A large medical-information platform that reaches hundreds of thousands of American physicians and millions more worldwide, Medscape is popular for its broad array of quality educational videos. The company allows doctors at no cost to obtain credits toward renewing their medical licenses by viewing modules and passing a corresponding test.

As a medical professional, I’ve watched many of these videos over the years. So I was excited when Medscape invited me to participate as an instructor in two planned videos on the topic of tobacco harm reduction (THR), the practice of delivering nicotine in safer ways through lower-risk products such as e-cigarettes and smokeless tobacco.

Most physicians know little about THR, including the options tailored for people unable or unwilling to quit smoking using FDA-approved cessation tools, such as nicotine patch or gum. The videos, on which I was to be paired with professors of medicine, would present a wonderful opportunity to inform colleagues why THR is the answer to using combustible tobacco (aka cigarettes), still the leading contributor to needless illness and death in the developed world. On April 1, our two 30-minute videos went live as part of a five-module series.

Four days later, tobacco-control advocates erupted in protest, persuading Medscape to remove the videos. “Outcry as Philip Morris International funds smoking cessation courses on Medscape,” read an April 9 headline in the British Medical Journal. “The idea that the lethal and immoral tobacco industry has a role in medical education is absurd,” a professor of respiratory medicine at Imperial College London told BMJ reporter Hristio Boytchev. If Medscape were to put the courses back up, the professor warned, there “would be a rapid global boycott by healthcare professionals disgusted by their behavior.”

While Philip Morris International (PMI) funded my colleagues’ and my Medscape videos, we had full control of the content, observing the firewall between funder and faculty that is now standard in continuing-medical-education programs. My partner on one video, Brad Rodu of the University of Louisville, is a THR expert, whose work was funded by unrestricted industry grants to his institutions from 1999 to 2018. “My grants were immediately disclosed publicly,” he told me, “and the universities’ agreements assured complete independence to publish results without informing the sponsors, regardless of the results’ impact on them.”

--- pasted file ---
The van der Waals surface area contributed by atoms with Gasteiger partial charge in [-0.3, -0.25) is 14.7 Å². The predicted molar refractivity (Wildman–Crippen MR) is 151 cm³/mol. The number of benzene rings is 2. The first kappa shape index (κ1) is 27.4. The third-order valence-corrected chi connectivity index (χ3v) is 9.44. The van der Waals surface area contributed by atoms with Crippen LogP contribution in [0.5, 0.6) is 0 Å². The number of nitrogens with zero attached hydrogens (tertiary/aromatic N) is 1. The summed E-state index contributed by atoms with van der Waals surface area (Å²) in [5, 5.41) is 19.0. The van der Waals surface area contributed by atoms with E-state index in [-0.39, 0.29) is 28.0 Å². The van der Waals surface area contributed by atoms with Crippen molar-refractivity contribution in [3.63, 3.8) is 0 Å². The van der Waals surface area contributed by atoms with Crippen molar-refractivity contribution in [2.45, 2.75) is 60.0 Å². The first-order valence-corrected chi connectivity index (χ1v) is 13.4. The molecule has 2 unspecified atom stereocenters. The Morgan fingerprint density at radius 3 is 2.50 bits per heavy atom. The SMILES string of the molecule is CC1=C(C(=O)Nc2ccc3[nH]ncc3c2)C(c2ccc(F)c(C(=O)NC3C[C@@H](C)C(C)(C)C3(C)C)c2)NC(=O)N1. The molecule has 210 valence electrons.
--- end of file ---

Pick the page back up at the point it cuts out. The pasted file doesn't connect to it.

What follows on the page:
Our presentations were dense with facts. We showed that e-cigarettes, the most popular quit-smoking aid, are far less hazardous than smoking in terms of toxin emission—95 percent less, according to the Royal College of Physicians. We discussed improvements in asthmaCOPDvascular function, and hypertension in smokers who had switched to vaping, and reported on vaping’s demonstrated superiority as a cessation method in randomized controlled trials and a large review study. We showed that e-cigarette use has not led to smoking among youth, and further explained why the claim that nicotine impairs teen brain development is speculative at best. Throughout, we insisted on the importance of continued epidemiological follow-up to detect the latent complications, if any, associated with long-term use of reduced-risk products.

Our fact-driven efforts were not enough. In opposing tobacco-harm-reduction research and communication, the playbook is clear: blame the funder, evoke outrage, suppress the content.

At one time, of course, the tobacco industry was brazen. In the 1950s, for example, major cigarette manufacturers launched a campaign to refute the robust evidence that their products caused lung cancer. The companies hired a few skeptical scientists to raise doubt about smoking-related harm, and they buried their own internal research if unfavorable to their interests. Many remember the 1994 congressional hearing where top executives of seven major tobacco companies asserted, one after the other, that nicotine was not addictive.